Chapters 15


Earthquakes are vibrations produced by the rapid release of energy from rocks that rupture because they have been subjected to stress beyond their limit.

Everyone know that breaks/fractures in rock are called faults and earthquakes happen along faults. When the rock breaks, it elastically rebounds.

The geographic location on the surface above where an earthquake occurs is called the epicenter.

The location of the actual break in the rock is called the focus.

Sometimes a small cliff called a fault scarp marks the location of an earthquake, and sometimes there is no evidence of a fault at all.

A devastating earthquake may last only a few tens of seconds and can come without warning. Or there may be small earthquakes preceding the big one, called foreshocks. Afterwards aftershocks may occur.

There are two main types of seismic waves created by an earthquake, 1) surface waves that travel along the surface and 2) body waves that travel through the earth's interior. A thrird less important type of wave is the Love wave.

Body waves are of particular interest to geologists because they can be used to pinpoint the location of an earthquake. Primary waves called P-waves push and pull their way through the earth like a slinky. They are faster than secondary waves.

Primary waves can pass through both solids and liquids. While secondary waves are stopped by liquids. Because secondary waves are stopped by liquids and they don't pass through the outer core, we believe the outer core is a liquid metal.

Anyway, since P-waves travel faster than S-waves they arrive first at a seismograph and the difference between the arrival times of the two waves can be used to find the distance of the seismograph from the epicenter of a quake.

Triangulation using three stations is then necessary to fix the location of the epicenter.

Then an assessment of intensity and magnitude is made. The magnitude of an earthquake is given on the Richter Scale. The Richter magnitude defined by measuring the amplitude (crest to trough height) of the largest wave recorded by a device called a seismograph. The Richter scale is not arithmetic, each 1 point raised on the Richter Scale corresponds to a 30-fold increase in released energy, so that a magnitude 2 on the scale is 30 more powerful than a 1, and a 3 is 30x30 or 900 times more powerful than a 1. The most powerful earthquake magnitude recorded was a 8.6, and this corresponded to the explosion of a billion tons of TNT.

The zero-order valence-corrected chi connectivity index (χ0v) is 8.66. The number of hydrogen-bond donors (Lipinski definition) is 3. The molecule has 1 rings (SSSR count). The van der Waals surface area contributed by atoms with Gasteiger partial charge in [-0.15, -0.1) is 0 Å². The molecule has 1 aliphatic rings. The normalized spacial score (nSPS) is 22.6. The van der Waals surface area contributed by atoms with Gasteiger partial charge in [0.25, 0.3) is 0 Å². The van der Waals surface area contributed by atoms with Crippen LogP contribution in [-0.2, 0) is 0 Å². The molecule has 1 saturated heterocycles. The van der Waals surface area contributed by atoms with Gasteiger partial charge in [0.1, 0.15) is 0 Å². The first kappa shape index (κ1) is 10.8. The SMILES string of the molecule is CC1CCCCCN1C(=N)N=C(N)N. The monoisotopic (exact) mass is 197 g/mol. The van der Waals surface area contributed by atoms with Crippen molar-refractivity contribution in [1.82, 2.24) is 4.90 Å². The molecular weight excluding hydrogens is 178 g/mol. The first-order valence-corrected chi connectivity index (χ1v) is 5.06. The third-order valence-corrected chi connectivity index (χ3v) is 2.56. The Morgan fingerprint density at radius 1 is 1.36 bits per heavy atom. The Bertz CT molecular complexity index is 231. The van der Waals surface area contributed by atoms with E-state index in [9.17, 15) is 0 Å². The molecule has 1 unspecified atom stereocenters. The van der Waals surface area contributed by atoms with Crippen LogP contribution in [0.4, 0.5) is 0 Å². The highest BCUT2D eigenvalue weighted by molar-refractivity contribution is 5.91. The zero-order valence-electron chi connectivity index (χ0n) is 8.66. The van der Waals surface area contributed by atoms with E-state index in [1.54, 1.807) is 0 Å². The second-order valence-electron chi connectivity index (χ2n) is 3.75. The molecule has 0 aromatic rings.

Another scale used to describe earthquakes is the Mercalli Intensity Scale, created by Giuseppe Mercalli in 1902. His scale is based on the destruction and effects caused by an earthquake, such as Magnitude VI, felt by everyone, many become frightened and run outside; or Magnitude XII, Damage total, waves seen on ground surface, objects thrown into air.

It is important to be able to locate the epicenter because seismic sea waves may be generated in the ocean. Tsunami have killed 10s of thousands.

Head for high ground

Damage and dangers

Tsunamis and building collapse are probably the most direct dangers. Other dangers are fire, loss of electricity and water.

Physical damage is worst on unconsolidated soft sediments. Here swaying can be very intense, as in Mexico City where soft lake clay is present. Landfill areas near water can be extremely dangerous be cause of liquiefaction, which can take place sediment turns to quicksand.

Solid bedrock such as that underlying Manhattan is good for building, but the island could be isolated if an earthquake destroyed bridges and tunnels. So far, the most powerful earthquake in the city was a magnitude 5 near Jamaica Bay.

For more information visit:

USGS Earthquake Information

or National Earthquake Information Center

or Mercalli Scale

or List of largest Earthquakes in U.S.A.

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